# Math in Physics: What the heck are they talking about?

1. Jun 15, 2016

### BluberryPi

Although I am 12 years old, I do enjoy learning physics. However, sometimes their is a common issue when I look up something like " Introduction to Gauge Field Theory": whenever I read the document, their is some complicated math stuff that I don't understand. Here's an example:

I really need help with math like this. I can't understand physics without it.

So my question is: What type of math is this? Where can I learn how to do it and understand it? Is their any specific thing I should study? Any website or book?

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2. Jun 15, 2016

### Staff: Mentor

The by far most difficult part of your question is how to answer it without discouraging you because this is the last thing I want to happen.
I once asked a teacher at my school something similar. His answer has been: "Oh, you have to study math for that, at least two years." Many years later as I knew the answer from my study by myself it turned out that my question at school could easily had been answered and would had been only a little apart from school math. Probably my teacher hadn't had the answer in mind and just tried to get rid of me.
You see my difficulty? I don't want to get rid of you.

This brings me to the crucial point underlying your question. To answer the above it would be enough to say it is something about group theory. Groups are nothing mysterious, it is simply a multiplication on a set of things, e.g. here the set are mappings. You know groups from multiplying numbers, or from the addition of numbers which also form a group.
However, this answer might not really help you as it leads to many more questions. Me or someone else could try and explain them in simple words like I did above, neglecting a lot of more details necessary to understand the lines you quoted. But almost certain there will be a point, where someone simply answers: you have to study some college math first. Then you might feel as I did when I asked my teacher.
Nevertheless, it is true. Mainly, because of the way math is taught at school and not necessarily because of the level of difficulty.
Unfortunately math at school is very much doing calculations of all kind. Math at college is more abstract. And, e.g. calculations by a physicist might look as the ones you quoted: $U(g)TU(g)^*$ which means "I know there is a transform $T$ and a mapping $U(g)$ for an element $g$ of $G$, such that the equation holds. Which $T,g,U$ are exactly meant isn't important. Their properties are. (And to even raise confusion, the $G$ in the quote is taken from a strange alphabet.)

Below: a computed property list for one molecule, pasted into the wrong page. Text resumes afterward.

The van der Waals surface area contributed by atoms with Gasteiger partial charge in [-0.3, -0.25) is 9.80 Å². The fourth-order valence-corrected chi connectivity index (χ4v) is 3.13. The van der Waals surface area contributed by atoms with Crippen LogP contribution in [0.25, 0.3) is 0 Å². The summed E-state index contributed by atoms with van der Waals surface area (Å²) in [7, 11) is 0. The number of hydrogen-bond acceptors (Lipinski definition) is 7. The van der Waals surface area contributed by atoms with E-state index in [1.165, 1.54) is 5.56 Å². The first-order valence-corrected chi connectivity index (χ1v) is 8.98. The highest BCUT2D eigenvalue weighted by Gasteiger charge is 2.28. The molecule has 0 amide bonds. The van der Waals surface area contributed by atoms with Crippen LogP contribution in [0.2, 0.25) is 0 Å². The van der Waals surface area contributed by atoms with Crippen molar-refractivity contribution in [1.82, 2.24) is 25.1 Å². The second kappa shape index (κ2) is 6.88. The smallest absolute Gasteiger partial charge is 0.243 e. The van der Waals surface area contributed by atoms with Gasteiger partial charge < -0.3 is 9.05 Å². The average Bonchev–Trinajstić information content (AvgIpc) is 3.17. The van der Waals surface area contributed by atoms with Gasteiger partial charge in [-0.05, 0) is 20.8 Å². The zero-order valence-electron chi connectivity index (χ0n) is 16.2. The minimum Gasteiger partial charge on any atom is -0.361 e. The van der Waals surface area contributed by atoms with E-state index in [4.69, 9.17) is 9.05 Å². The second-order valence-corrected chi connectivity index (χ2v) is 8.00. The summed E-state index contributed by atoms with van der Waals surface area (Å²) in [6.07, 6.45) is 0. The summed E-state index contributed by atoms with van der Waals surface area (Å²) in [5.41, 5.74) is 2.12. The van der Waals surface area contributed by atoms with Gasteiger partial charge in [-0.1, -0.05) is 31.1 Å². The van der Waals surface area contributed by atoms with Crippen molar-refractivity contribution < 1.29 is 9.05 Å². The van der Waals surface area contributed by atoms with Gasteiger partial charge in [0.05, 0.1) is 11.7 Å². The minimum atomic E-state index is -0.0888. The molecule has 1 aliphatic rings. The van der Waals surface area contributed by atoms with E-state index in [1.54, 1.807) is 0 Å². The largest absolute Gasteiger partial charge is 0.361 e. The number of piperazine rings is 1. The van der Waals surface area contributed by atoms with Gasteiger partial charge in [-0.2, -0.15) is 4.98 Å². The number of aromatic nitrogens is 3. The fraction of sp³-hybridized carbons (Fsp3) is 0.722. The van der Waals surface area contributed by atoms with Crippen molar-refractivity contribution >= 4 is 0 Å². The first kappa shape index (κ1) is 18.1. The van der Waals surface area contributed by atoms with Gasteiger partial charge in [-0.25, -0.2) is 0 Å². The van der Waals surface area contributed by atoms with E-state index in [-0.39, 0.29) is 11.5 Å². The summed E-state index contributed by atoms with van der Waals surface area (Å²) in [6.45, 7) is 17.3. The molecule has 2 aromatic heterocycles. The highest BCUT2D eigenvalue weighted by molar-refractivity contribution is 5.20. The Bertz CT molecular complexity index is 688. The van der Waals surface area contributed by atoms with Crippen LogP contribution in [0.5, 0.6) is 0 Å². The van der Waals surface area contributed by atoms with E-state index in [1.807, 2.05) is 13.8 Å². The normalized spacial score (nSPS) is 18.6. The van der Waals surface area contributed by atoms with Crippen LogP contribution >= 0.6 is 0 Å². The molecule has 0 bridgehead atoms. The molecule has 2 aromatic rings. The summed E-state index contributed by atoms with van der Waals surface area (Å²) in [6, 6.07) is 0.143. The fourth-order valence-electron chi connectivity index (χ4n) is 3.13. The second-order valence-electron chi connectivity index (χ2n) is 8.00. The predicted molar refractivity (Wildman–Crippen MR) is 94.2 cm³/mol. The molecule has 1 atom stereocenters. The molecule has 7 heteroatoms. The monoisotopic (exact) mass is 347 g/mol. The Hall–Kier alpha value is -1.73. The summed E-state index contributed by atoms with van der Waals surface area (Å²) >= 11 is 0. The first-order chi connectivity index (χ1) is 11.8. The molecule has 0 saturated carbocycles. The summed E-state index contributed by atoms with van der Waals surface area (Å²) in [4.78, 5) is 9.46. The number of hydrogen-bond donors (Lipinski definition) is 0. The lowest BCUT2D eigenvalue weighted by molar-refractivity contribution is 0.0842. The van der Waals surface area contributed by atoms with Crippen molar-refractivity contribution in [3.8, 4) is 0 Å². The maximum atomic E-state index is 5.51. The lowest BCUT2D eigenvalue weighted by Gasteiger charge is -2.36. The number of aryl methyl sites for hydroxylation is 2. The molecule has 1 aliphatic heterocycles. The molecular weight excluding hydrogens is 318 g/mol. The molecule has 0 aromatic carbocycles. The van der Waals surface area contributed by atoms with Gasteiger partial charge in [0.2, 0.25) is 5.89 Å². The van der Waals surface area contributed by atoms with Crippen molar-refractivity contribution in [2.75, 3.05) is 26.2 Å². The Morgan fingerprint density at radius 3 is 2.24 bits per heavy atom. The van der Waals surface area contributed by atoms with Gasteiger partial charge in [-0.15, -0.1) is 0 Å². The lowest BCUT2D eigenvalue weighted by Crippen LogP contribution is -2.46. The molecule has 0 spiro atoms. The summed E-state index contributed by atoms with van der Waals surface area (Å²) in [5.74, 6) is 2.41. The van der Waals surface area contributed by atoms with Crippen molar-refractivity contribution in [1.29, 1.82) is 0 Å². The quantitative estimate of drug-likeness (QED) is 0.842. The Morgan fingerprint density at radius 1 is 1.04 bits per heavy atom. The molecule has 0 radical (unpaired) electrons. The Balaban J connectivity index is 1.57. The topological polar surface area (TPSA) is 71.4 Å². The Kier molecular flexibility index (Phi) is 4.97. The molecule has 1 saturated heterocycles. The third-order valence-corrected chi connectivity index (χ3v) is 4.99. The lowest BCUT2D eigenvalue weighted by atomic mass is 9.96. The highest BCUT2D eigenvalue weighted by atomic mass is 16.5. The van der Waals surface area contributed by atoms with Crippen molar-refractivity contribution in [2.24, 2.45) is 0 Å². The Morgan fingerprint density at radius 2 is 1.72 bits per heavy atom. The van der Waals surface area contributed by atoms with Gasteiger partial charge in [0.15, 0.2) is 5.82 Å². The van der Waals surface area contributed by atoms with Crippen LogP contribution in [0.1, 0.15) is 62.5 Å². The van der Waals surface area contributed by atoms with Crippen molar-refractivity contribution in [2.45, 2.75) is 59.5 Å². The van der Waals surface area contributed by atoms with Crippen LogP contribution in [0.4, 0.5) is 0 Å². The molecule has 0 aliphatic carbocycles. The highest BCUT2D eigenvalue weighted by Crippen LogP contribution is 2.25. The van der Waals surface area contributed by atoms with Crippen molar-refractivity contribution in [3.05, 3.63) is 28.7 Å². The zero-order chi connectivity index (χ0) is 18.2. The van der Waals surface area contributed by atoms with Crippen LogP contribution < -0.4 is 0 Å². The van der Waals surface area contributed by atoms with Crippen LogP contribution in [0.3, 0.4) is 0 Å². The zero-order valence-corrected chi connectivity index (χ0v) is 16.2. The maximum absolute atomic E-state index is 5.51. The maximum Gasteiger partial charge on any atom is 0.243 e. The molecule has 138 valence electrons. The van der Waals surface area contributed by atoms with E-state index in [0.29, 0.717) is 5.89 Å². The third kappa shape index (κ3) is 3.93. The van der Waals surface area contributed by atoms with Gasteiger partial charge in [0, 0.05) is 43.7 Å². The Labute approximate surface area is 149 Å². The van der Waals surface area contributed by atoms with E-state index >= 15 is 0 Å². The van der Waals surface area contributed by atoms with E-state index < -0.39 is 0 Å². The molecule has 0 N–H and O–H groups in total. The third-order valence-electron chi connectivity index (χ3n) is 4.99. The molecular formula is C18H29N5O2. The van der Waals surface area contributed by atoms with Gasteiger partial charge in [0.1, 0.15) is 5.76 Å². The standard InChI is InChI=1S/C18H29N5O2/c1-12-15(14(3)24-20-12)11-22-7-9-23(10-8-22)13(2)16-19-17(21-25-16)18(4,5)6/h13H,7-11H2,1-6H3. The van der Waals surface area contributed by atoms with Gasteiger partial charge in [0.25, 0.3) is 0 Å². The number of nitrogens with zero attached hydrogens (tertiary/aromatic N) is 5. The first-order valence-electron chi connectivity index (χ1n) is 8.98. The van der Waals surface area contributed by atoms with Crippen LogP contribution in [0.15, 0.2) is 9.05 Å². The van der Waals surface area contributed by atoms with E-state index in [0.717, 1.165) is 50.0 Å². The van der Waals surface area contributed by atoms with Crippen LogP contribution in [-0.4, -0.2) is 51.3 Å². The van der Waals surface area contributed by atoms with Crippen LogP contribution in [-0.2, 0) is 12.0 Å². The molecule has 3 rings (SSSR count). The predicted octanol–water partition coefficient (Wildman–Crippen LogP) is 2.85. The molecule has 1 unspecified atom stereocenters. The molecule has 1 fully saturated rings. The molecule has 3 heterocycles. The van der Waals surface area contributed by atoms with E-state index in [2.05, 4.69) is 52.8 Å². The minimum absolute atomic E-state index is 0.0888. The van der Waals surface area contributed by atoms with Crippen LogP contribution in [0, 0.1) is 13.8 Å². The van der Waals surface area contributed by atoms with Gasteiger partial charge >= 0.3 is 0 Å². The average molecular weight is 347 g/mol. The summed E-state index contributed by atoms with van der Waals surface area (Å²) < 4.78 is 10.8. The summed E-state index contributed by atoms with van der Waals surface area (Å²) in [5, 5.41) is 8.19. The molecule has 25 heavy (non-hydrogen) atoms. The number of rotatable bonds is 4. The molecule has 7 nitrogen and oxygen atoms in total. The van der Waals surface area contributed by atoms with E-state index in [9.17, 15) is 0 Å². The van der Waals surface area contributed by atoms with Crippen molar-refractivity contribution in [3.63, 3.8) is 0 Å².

It is not really difficult to understand all this. As in school, it's a matter of practise. But at school, everybody seems to be glad, if the students can buy some bread and vegetables without accidents. The concept of a group is not really needed in everyday life. On the other hand it is well needed in many scientific applications such as above.
So I could leave you saying: It's group theory you need. But this would be only a rather small part of the answer. To explain everything around, it would lead us to what hopefully will lead you to: a study of math and physics at a college. With every answer there appear new questions. Which is part of the fun learning math or physics. If you are really interested you could read or watch some introductions on, e.g. group theory or linear algebra. At least the latter could serve you as well at school. But don't be disappointed, please, if there are no fast answers. Unless you're a genius it will certainly take you some time and patience to go forward step by step.

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Last edited: Jun 15, 2016
3. Jun 15, 2016

### BluberryPi

Okay, So I need to learn college math.
Is their anyway to do that without waiting 6 years?
Plus, I need to learn about Group Theory. Is their any books I can read about it?

4. Jun 15, 2016

### Staff: Mentor